It’s become something of a worn out joke to claim Die Hard is your favourite Christmas movie – the joke being that a violent action movie is about as far from the stereotypical “Christmas movie” as you can get, even if it’s set during Christmas. But there’s a hint of truth to it as well: why shouldn’t we have the option of watching a Christmas story that’s about more than feel-good clichés? The good news this year is that the Scandi-noir drama Modus is exactly the show you’re looking for.
It’s Christmas time in Sweden, and that means one thing: snow, and plenty of it. Which is fine if you’re staying in a fancy Stockholm hotel, but not so great if your home is a caravan in the woods. Which is where we first meet a mysterious “Caravan man” (Marek Oravec) who receives a call that summons him to the aforementioned fancy hotel where he promptly murders a celebrity chef. There’s one problem: while disposing of the body he’s seen by the teenage Stina (Esmeralda Struwe), who he now has to silence.
Well, actually he doesn’t. Stina is on the spectrum and has trouble with words, which means she can’t call for help as he slowly chases her out onto the road – and then saves her at the last minute from an oncoming truck. He didn’t really have a choice, what with Stina’s mother Inger (Melinda Kinnaman) seeing what was about to happen – and that’s a bigger problem than he suspects.
You see, Inger Johanne Vik is a former profiler for both the FBI and the Swedish National Bureau of Investigation turned author, and when you’ve written a book titled The Criminal Soul there’s a very good chance you’re going to be the first person called when a mysterious high profile death takes place. The twist is, the murder Inger’s called in to consult on isn’t the chef’s, but that of a high profile female bishop, who was murdered in a park after giving a sermon - in a church seemingly attended by every single cast member – calling for tolerance.
The Christmas setting might seem a bit random at first – thankfully the murders aren’t Christmas themed or anything; this isn’t a Scandi-noir version of Silent Night, Deadly Night – but it makes its presence felt in a variety of subtle ways. The horror of the celebrity chef’s female partner roaming the hotel trying to get help in finding her girlfriend is underlined by the holiday season; finding the murdered body of your lover is pretty much the worst way to realise you’ll be spending Christmas alone. Not to mention the Christmas crowds provide plenty of opportunity for the killer to pop up behind Stina and warn her to keep quiet or he’ll make sure every night is a silent nights.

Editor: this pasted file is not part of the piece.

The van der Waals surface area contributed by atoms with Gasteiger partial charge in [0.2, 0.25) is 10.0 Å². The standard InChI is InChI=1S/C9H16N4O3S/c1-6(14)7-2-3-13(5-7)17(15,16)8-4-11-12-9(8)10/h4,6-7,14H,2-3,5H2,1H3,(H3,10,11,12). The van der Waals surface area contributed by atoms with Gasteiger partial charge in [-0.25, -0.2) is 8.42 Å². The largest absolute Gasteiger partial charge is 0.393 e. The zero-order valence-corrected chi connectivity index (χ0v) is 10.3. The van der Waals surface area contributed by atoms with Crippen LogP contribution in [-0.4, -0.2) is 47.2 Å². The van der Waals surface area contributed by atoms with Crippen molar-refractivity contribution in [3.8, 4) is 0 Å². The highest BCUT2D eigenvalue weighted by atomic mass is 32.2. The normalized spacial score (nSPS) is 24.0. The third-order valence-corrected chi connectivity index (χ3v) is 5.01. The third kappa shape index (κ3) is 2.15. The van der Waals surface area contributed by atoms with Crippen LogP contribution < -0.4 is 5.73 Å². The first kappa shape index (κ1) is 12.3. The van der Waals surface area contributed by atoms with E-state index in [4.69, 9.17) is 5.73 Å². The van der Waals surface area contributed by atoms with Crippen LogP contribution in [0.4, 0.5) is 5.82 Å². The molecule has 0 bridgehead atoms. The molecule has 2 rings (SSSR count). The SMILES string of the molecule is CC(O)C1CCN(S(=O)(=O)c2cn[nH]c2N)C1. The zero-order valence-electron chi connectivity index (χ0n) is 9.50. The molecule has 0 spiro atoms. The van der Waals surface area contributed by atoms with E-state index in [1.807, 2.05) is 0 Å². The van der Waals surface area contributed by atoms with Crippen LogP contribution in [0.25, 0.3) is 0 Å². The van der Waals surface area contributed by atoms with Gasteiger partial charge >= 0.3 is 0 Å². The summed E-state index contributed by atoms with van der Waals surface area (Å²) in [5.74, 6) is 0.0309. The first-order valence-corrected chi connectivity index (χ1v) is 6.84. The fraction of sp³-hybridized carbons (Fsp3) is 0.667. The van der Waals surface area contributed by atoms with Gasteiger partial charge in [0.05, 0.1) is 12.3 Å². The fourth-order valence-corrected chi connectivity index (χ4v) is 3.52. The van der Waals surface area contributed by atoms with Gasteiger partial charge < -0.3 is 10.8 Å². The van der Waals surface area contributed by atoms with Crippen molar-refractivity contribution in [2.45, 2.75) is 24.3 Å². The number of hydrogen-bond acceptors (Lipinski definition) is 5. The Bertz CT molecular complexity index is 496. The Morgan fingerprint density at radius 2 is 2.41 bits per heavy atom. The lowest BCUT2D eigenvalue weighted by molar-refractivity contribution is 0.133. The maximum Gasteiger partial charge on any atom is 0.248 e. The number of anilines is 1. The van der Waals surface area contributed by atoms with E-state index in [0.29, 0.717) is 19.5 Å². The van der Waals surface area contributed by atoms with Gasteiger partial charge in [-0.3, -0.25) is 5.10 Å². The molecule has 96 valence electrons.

Christmas is a time when family issues come to the fore, and Inger has a big one: when she was working as a professional profiler in the US, she was so wrapped up on her work that she forgot her children and left them on the subway. That’s why she’s gave it up for writing books, and why she’s reluctant when cop (and possible love interest?) Ingvar Nyman (Henrik Norlén) asks for her help on the bishop case. But as it becomes clear that Stina saw something at the hotel, she starts to wonder if the two murders might be linked – and then there’s a third murder, and a pattern of hate crimes starts to become clear.
What follows over Modus’ eight episodes is the kind of twist-packed drama that’s perfect holiday binge-viewing. Inger’s a great lead (her crime-solving skills feel plausible, rather than just random leaps to keep the story moving), the rest of the cast are well crafted, and there’s a big thick blanket of Christmas snow over everything just to give it that chilly holiday feel.
Most important of all, while the central mystery keeps the surprises coming without getting too trashy – no surprise there, as it’s adapted from a novel by Anne Holt, a former Norwegian justice minister – the story as a whole isn’t afraid to put a fresh spin on things. Inger’s relationship with her daughters is central to the story, making a refreshing change from the usual bitter loners. And for once, the story isn’t a whodunit: the killer is the first person we meet. Of course, that doesn’t answer the question why…
Modus is streaming now at SBS On Demand: